Dan Corley, head of school and co-founder of Community Prep, a small private middle school in South Providence, hatched the idea for the program when he grew tired of teaching at a school for juvenile boys. “It seemed foolish to be traveling every day down to Narragansett to teach students who had already gotten into a lot of trouble,” he recalls. “I thought it would be better to work with them before they got in trouble.”
 
While minority students form 81 percent of the population at Community Prep, and 90 percent of the students come from low-income families, the 24-year-old school has a high success rate in sending its graduates on to high school and college.
 
Asked why Community Prep has proven so successful in this regard, Corley says that the students, the parents, and the school are all on the same page. “When a student is coming into Commu¬nity Prep, it’s very much seen by them and their family as a giant step towards college,” he says. “And when they and their parents have that expectation and the school shares that expectation, it’s very likely to happen.”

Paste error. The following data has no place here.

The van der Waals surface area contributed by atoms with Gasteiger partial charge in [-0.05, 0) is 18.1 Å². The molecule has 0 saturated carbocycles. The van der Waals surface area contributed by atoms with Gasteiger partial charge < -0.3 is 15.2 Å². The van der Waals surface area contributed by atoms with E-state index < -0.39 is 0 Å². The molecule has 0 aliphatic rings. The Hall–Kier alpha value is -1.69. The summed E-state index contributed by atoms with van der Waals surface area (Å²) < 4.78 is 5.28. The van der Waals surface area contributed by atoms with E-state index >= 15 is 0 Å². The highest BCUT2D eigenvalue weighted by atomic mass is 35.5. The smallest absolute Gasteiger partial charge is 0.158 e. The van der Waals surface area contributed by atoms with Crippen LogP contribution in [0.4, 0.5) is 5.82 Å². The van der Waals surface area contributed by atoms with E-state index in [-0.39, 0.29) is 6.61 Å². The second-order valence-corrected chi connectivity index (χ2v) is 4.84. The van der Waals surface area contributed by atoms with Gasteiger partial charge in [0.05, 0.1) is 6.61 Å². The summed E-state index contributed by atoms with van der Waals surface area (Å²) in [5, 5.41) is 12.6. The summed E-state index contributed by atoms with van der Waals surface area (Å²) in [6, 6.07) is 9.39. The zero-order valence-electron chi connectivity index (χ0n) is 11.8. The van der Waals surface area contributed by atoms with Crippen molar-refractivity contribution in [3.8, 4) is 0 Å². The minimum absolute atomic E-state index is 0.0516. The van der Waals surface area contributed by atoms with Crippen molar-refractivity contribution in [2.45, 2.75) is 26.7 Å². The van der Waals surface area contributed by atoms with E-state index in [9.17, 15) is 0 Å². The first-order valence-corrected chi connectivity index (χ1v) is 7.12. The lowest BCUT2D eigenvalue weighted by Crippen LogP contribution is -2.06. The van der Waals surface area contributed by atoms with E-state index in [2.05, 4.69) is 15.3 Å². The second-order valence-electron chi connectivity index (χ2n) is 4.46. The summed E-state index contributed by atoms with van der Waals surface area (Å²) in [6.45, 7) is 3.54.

It also helps that the school features small class sizes. Students at the school, which run from grades three through eight, have the benefit of learning from an expanded curriculum, which includes creative arts, computer science, and Spanish. The students are exposed to a cooperative learning process that encourages critical thinking and problem-solving, while simultaneously fostering a sense of closeness.
 
This camaraderie remains with Community Prep grads long after they’ve left the school, says Julian Dash, a ’92 CP graduate who serves on the school’s board of trustees. “A lot of people who graduated with me, we’re still friends today. Who would think that a middle school would have an alumni association that’s fairly active?”
 
Dash, who serves as director of real estate for Puente, a Providence-based company that assists nonprofits and start-up companies, felt he was more than prepared when he moved on to Hope High School, a public school in Providence. Community Prep had accelerated his math skills, allowing him to test out of classes and to intern at a local stockbrokerage firm. “Community Prep sets standards just far enough so that they’re challenging, but not out of reach,” he says. “When I got to high school, I was definitely prepared.”
 
For the students who choose to attend private high schools, the program has a similarly high rate of success. Corley says, “Basically, about 90 percent of our students have gone on to very competitive, strong, college-prep high school programs, and 82 percent of our graduates are either in college or have graduated from college.”

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